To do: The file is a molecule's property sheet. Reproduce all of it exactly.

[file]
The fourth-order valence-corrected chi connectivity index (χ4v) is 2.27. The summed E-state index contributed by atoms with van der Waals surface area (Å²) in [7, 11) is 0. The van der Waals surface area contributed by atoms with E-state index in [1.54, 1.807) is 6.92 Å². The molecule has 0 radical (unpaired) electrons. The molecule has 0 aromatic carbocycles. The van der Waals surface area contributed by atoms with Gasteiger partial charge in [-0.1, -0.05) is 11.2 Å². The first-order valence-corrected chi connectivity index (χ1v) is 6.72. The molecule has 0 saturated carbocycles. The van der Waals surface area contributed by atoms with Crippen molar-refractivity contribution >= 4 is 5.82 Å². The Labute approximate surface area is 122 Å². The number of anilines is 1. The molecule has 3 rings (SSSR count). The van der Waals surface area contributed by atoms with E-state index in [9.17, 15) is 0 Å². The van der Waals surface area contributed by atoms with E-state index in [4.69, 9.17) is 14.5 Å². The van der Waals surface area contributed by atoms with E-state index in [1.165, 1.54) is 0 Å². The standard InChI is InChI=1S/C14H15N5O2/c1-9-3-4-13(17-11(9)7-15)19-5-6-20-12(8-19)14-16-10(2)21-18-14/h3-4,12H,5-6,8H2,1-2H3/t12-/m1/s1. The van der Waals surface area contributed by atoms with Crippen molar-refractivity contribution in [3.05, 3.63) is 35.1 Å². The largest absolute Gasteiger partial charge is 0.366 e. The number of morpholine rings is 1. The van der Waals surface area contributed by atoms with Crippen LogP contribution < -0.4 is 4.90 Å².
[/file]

The fourth-order valence-corrected chi connectivity index (χ4v) is 2.27. The summed E-state index contributed by atoms with van der Waals surface area (Å²) in [7, 11) is 0. The van der Waals surface area contributed by atoms with E-state index in [1.54, 1.807) is 6.92 Å². The molecule has 0 radical (unpaired) electrons. The molecule has 0 aromatic carbocycles. The van der Waals surface area contributed by atoms with Gasteiger partial charge in [-0.1, -0.05) is 11.2 Å². The first-order valence-corrected chi connectivity index (χ1v) is 6.72. The molecule has 0 saturated carbocycles. The van der Waals surface area contributed by atoms with Crippen molar-refractivity contribution >= 4 is 5.82 Å². The Labute approximate surface area is 122 Å². The number of anilines is 1. The molecule has 3 rings (SSSR count). The van der Waals surface area contributed by atoms with E-state index in [9.17, 15) is 0 Å². The van der Waals surface area contributed by atoms with E-state index in [4.69, 9.17) is 14.5 Å². The van der Waals surface area contributed by atoms with E-state index in [1.165, 1.54) is 0 Å². The standard InChI is InChI=1S/C14H15N5O2/c1-9-3-4-13(17-11(9)7-15)19-5-6-20-12(8-19)14-16-10(2)21-18-14/h3-4,12H,5-6,8H2,1-2H3/t12-/m1/s1. The van der Waals surface area contributed by atoms with Crippen molar-refractivity contribution in [3.05, 3.63) is 35.1 Å². The largest absolute Gasteiger partial charge is 0.366 e. The number of morpholine rings is 1. The van der Waals surface area contributed by atoms with Crippen LogP contribution < -0.4 is 4.90 Å².